Tuesday, November 10, 2015

​Renovating the Renwick: A project with no easy parts

Βy Rebecca Cooper:

The renovation of the Smithsonian American Art Museum's Renwick Gallery, which reopens Friday after a two-year closure, had just a few limitations.

The mandate: bring in all new heating and cooling, electrical, lighting and sprinkler systems; replace all the windows; shore up the structure after the 2010 earthquake that shook the region; and restore the original vaulted ceilings that had been covered up by prior, less historically sensitive renovations — all without changing the building’s roofline or interior layout in anyway.

Oh, and do this all to a building built in 1859 that is located in the White House secure zone, which requires 72-hour notice of every delivery and is under constant U.S. Secret Service surveillance.

The $30 million project, which is meant to honor the building’s history while also making the interiors feel more modern, was funded by a 50-50 public-private partnership. It received a $5.4 million lead donation from noted philanthropist David Rubenstein as well as gifts of $100,000 or more from 34 other individuals or organizations.

Two years after the beginning of the renovation, which was spearheaded by the architecture firm of Westlake Reed Leskosky and general contractor Consigli Construction Co., Smithsonian is set to reveal the redesign at 1700 Pennsylvania Ave. NW.

In some cases, that work is not so much revealed as it is cleverly hidden behind existing walls, in former skylight shafts and in the attic. One good example of that hidden infrastructure? The 100,000 pounds of structural steel Consigli added into the attic above the building’s grand salon — a last-minute request from Smithsonian that will allow the gallery to suspend a possible future work of art weighing more than 80,000 pounds.

The project was often like a puzzle, said Consigli project manager Eric Bottaro: figuring out how to fit modern cooling equipment into tiny spaces in the basement, for example, in order to avoid changing the historic building’s roofline.

Another challenge? Designing historically accurate windows that could also be blast-proof — another Secret Service requirement — and control ultraviolet and moisture exposure to protect the artwork.

The completion of the renovation will mean the reopening of the first building built in the United States specifically to be an art gallery. Closed since 2013, the Renwick Gallery was originally constructed to house the art collection of William Corcoran and is often called the “American Louvre” for its French Second Empire architecture and interior galleries meant to display art suspended on long cables flush with the walls.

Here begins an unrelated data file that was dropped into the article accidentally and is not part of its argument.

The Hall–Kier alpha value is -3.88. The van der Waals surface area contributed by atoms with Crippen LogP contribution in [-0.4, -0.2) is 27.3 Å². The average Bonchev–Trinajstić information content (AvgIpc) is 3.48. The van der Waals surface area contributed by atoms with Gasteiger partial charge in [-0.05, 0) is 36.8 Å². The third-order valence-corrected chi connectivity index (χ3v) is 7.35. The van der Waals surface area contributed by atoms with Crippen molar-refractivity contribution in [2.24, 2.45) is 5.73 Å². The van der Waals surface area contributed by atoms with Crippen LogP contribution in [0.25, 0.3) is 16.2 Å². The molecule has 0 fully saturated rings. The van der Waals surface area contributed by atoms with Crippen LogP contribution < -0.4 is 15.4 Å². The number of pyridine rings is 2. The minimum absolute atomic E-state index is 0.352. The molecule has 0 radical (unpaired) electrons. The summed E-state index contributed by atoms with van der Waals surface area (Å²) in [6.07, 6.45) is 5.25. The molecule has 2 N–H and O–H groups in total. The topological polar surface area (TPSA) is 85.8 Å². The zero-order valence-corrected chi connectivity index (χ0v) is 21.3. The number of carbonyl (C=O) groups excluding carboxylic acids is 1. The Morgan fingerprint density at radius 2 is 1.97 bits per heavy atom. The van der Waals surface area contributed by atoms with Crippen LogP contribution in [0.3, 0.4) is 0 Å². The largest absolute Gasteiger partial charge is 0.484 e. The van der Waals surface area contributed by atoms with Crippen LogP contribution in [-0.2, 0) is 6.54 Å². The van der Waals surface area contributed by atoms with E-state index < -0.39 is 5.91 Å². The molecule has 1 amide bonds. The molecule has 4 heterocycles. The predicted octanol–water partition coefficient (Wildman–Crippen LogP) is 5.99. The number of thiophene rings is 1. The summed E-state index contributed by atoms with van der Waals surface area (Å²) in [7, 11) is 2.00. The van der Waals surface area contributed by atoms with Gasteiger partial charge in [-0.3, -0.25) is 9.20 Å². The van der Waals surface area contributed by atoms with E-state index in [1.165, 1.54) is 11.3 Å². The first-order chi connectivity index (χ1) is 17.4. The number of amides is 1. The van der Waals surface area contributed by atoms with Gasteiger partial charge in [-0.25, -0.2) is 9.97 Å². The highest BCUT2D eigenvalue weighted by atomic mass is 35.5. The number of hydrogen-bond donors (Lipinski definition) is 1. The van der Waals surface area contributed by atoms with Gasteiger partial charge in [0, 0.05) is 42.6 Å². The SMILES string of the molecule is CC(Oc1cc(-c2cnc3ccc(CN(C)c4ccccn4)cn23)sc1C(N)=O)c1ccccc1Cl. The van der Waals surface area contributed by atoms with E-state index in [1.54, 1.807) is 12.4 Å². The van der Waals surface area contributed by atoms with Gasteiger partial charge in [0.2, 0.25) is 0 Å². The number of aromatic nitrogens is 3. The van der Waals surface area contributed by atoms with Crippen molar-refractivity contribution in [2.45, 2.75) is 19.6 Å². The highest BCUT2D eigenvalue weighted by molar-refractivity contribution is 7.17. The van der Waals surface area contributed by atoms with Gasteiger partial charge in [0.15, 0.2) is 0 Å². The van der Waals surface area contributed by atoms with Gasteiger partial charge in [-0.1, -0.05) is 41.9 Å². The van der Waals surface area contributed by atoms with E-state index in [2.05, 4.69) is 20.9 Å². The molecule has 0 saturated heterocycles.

Before it ever served as a museum, however, it was commandeered for the use of the Quartermaster General during the Civil War. It later held Corcoran’s collection until William Corcoran's new building — the former Corcoran Gallery and School of Art and Design — was built just down 17th Street. It later served as the U.S. Court of Claims and was slated for demolition before first lady Jacqueline Kennedy intervened. It became a Smithsonian gallery in the 1960s, and received its last major renovation in the 1970s.

The building showed its wear, with plenty of water damage, cracks from the 2010 earthquake and damage to the plaster cornices and other elements. Removing the drop ceilings in some areas revealed large coves that had deteriorated.

The Renwick building's resurgence will also go along with a revamped mission for the gallery, which has traditionally focused on American craft arts. Nowhere is that shift more evident than at the front of the building, where the traditional mantra of the gallery, “dedicated to art,” has been edited to read “dedicated to the future of art” on the sign over the door.

For the reopening, Renwick commissioned “Wonder,” a show featuring enormous installations from nine artists — everything from a 40-foot reclaimed cedar Hemlock tree by artist Janet Echelman to Gabriel Dawe’s textile piece utilizing thousands of strands of embroidery thread. In the gallery’s Octagon Room, a 3-D printed model of Hiram Powers’ “Greek Slave,” which originally sat in the room, now stands.

"Wonder" will remain up until May, at which point the gallery’s permanent collection will be reinstalled.

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